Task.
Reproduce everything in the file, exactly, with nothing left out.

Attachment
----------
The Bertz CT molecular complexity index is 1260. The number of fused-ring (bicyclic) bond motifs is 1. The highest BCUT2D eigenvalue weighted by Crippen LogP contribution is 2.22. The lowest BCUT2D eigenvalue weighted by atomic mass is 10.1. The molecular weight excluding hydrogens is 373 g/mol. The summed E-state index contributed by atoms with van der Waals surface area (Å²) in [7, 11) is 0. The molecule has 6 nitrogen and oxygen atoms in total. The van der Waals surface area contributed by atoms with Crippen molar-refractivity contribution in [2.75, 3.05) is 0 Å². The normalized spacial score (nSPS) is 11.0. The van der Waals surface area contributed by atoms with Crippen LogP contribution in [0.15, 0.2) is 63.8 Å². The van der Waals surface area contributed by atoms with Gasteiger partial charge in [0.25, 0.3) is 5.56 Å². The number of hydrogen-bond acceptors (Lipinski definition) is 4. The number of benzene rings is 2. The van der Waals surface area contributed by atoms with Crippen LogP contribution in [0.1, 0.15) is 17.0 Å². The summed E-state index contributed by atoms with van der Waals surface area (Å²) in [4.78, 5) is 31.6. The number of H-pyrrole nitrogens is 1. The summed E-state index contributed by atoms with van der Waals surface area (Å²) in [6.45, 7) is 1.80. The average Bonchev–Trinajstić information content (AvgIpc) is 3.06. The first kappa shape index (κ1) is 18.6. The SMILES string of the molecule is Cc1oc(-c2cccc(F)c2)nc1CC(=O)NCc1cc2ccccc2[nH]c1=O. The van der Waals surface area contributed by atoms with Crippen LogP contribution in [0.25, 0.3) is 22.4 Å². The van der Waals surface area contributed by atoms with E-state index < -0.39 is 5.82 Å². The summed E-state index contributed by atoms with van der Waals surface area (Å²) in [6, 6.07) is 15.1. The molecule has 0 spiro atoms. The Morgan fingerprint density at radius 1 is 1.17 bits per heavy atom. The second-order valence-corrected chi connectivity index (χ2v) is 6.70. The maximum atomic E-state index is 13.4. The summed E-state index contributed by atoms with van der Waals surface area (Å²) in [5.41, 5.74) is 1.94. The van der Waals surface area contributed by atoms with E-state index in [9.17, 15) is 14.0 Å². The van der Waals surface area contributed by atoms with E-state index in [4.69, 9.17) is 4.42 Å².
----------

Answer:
The Bertz CT molecular complexity index is 1260. The number of fused-ring (bicyclic) bond motifs is 1. The highest BCUT2D eigenvalue weighted by Crippen LogP contribution is 2.22. The lowest BCUT2D eigenvalue weighted by atomic mass is 10.1. The molecular weight excluding hydrogens is 373 g/mol. The summed E-state index contributed by atoms with van der Waals surface area (Å²) in [7, 11) is 0. The molecule has 6 nitrogen and oxygen atoms in total. The van der Waals surface area contributed by atoms with Crippen molar-refractivity contribution in [2.75, 3.05) is 0 Å². The normalized spacial score (nSPS) is 11.0. The van der Waals surface area contributed by atoms with Crippen LogP contribution in [0.15, 0.2) is 63.8 Å². The van der Waals surface area contributed by atoms with Gasteiger partial charge in [0.25, 0.3) is 5.56 Å². The number of hydrogen-bond acceptors (Lipinski definition) is 4. The number of benzene rings is 2. The van der Waals surface area contributed by atoms with Crippen LogP contribution in [0.1, 0.15) is 17.0 Å². The summed E-state index contributed by atoms with van der Waals surface area (Å²) in [4.78, 5) is 31.6. The number of H-pyrrole nitrogens is 1. The summed E-state index contributed by atoms with van der Waals surface area (Å²) in [6.45, 7) is 1.80. The average Bonchev–Trinajstić information content (AvgIpc) is 3.06. The first kappa shape index (κ1) is 18.6. The SMILES string of the molecule is Cc1oc(-c2cccc(F)c2)nc1CC(=O)NCc1cc2ccccc2[nH]c1=O. The van der Waals surface area contributed by atoms with Crippen LogP contribution in [0.25, 0.3) is 22.4 Å². The van der Waals surface area contributed by atoms with E-state index < -0.39 is 5.82 Å². The summed E-state index contributed by atoms with van der Waals surface area (Å²) in [6, 6.07) is 15.1. The molecule has 0 spiro atoms. The Morgan fingerprint density at radius 1 is 1.17 bits per heavy atom. The second-order valence-corrected chi connectivity index (χ2v) is 6.70. The maximum atomic E-state index is 13.4. The summed E-state index contributed by atoms with van der Waals surface area (Å²) in [5.41, 5.74) is 1.94. The van der Waals surface area contributed by atoms with E-state index in [9.17, 15) is 14.0 Å². The van der Waals surface area contributed by atoms with E-state index in [4.69, 9.17) is 4.42 Å².